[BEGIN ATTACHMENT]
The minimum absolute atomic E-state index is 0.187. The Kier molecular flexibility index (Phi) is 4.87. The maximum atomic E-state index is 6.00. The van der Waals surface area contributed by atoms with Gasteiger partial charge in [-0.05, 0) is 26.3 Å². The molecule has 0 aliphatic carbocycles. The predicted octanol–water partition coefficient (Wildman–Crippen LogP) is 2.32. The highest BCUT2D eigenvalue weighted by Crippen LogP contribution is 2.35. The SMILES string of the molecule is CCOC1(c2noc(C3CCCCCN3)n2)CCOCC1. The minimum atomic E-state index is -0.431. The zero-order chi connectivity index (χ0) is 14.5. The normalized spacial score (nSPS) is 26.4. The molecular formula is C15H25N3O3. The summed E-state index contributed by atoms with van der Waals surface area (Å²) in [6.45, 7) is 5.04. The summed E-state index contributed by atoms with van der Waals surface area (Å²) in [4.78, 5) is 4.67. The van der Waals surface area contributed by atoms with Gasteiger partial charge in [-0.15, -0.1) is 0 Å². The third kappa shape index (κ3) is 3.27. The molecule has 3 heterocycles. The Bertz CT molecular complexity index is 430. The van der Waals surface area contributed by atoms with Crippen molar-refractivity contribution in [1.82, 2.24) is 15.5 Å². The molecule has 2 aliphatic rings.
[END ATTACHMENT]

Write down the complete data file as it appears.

The minimum absolute atomic E-state index is 0.187. The Kier molecular flexibility index (Phi) is 4.87. The maximum atomic E-state index is 6.00. The van der Waals surface area contributed by atoms with Gasteiger partial charge in [-0.05, 0) is 26.3 Å². The molecule has 0 aliphatic carbocycles. The predicted octanol–water partition coefficient (Wildman–Crippen LogP) is 2.32. The highest BCUT2D eigenvalue weighted by Crippen LogP contribution is 2.35. The SMILES string of the molecule is CCOC1(c2noc(C3CCCCCN3)n2)CCOCC1. The minimum atomic E-state index is -0.431. The zero-order chi connectivity index (χ0) is 14.5. The normalized spacial score (nSPS) is 26.4. The molecular formula is C15H25N3O3. The summed E-state index contributed by atoms with van der Waals surface area (Å²) in [6.45, 7) is 5.04. The summed E-state index contributed by atoms with van der Waals surface area (Å²) in [4.78, 5) is 4.67. The van der Waals surface area contributed by atoms with Gasteiger partial charge in [-0.15, -0.1) is 0 Å². The third kappa shape index (κ3) is 3.27. The molecule has 3 heterocycles. The Bertz CT molecular complexity index is 430. The van der Waals surface area contributed by atoms with Crippen molar-refractivity contribution in [1.82, 2.24) is 15.5 Å². The molecule has 2 aliphatic rings.